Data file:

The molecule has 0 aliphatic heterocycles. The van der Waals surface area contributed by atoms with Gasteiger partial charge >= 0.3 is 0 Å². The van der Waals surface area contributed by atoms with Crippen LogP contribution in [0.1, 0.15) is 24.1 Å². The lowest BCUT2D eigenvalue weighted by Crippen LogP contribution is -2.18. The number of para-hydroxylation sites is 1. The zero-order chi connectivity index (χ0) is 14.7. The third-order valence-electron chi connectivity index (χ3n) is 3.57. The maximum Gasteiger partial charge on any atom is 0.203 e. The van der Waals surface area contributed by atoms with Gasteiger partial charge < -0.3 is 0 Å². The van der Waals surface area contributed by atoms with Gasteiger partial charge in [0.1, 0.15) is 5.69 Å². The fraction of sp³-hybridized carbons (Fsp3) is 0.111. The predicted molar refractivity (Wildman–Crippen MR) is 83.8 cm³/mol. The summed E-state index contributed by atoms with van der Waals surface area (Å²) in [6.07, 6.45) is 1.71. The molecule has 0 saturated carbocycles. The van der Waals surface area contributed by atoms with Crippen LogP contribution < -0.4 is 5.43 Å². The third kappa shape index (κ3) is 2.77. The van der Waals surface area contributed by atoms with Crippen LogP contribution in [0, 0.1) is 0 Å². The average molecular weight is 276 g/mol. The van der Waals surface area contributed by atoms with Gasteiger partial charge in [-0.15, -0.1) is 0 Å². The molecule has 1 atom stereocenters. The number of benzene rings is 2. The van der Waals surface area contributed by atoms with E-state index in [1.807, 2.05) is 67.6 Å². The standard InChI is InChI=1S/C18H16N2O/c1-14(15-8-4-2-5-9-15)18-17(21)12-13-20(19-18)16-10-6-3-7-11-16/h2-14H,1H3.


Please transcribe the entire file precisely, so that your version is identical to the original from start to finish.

The molecule has 0 aliphatic heterocycles. The van der Waals surface area contributed by atoms with Gasteiger partial charge >= 0.3 is 0 Å². The van der Waals surface area contributed by atoms with Crippen LogP contribution in [0.1, 0.15) is 24.1 Å². The lowest BCUT2D eigenvalue weighted by Crippen LogP contribution is -2.18. The number of para-hydroxylation sites is 1. The zero-order chi connectivity index (χ0) is 14.7. The third-order valence-electron chi connectivity index (χ3n) is 3.57. The maximum Gasteiger partial charge on any atom is 0.203 e. The van der Waals surface area contributed by atoms with Gasteiger partial charge < -0.3 is 0 Å². The van der Waals surface area contributed by atoms with Gasteiger partial charge in [0.1, 0.15) is 5.69 Å². The fraction of sp³-hybridized carbons (Fsp3) is 0.111. The predicted molar refractivity (Wildman–Crippen MR) is 83.8 cm³/mol. The summed E-state index contributed by atoms with van der Waals surface area (Å²) in [6.07, 6.45) is 1.71. The molecule has 0 saturated carbocycles. The van der Waals surface area contributed by atoms with Crippen LogP contribution < -0.4 is 5.43 Å². The third kappa shape index (κ3) is 2.77. The van der Waals surface area contributed by atoms with Crippen LogP contribution in [0, 0.1) is 0 Å². The average molecular weight is 276 g/mol. The van der Waals surface area contributed by atoms with Gasteiger partial charge in [-0.15, -0.1) is 0 Å². The molecule has 1 atom stereocenters. The number of benzene rings is 2. The van der Waals surface area contributed by atoms with E-state index in [1.807, 2.05) is 67.6 Å². The standard InChI is InChI=1S/C18H16N2O/c1-14(15-8-4-2-5-9-15)18-17(21)12-13-20(19-18)16-10-6-3-7-11-16/h2-14H,1H3.